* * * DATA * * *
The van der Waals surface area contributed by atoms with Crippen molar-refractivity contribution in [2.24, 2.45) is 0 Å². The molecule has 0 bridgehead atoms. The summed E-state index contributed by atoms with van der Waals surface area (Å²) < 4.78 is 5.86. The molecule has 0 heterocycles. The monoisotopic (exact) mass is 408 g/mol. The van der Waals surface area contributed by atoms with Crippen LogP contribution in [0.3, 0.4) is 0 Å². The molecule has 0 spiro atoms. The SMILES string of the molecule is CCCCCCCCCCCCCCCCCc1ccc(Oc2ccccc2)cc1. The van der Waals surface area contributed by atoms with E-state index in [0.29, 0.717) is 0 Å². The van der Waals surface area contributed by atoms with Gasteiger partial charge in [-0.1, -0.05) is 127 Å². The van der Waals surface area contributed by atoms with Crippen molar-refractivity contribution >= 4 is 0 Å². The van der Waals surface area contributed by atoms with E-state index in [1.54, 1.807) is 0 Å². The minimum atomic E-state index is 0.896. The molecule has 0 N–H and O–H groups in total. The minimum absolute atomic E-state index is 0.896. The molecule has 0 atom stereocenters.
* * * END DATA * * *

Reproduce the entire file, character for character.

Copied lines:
The van der Waals surface area contributed by atoms with Crippen molar-refractivity contribution in [2.24, 2.45) is 0 Å². The molecule has 0 bridgehead atoms. The summed E-state index contributed by atoms with van der Waals surface area (Å²) < 4.78 is 5.86. The molecule has 0 heterocycles. The monoisotopic (exact) mass is 408 g/mol. The van der Waals surface area contributed by atoms with Crippen LogP contribution in [0.3, 0.4) is 0 Å². The molecule has 0 spiro atoms. The SMILES string of the molecule is CCCCCCCCCCCCCCCCCc1ccc(Oc2ccccc2)cc1. The van der Waals surface area contributed by atoms with E-state index in [0.29, 0.717) is 0 Å². The van der Waals surface area contributed by atoms with Gasteiger partial charge in [-0.1, -0.05) is 127 Å². The van der Waals surface area contributed by atoms with Crippen molar-refractivity contribution >= 4 is 0 Å². The van der Waals surface area contributed by atoms with E-state index in [1.54, 1.807) is 0 Å². The minimum atomic E-state index is 0.896. The molecule has 0 N–H and O–H groups in total. The minimum absolute atomic E-state index is 0.896. The molecule has 0 atom stereocenters.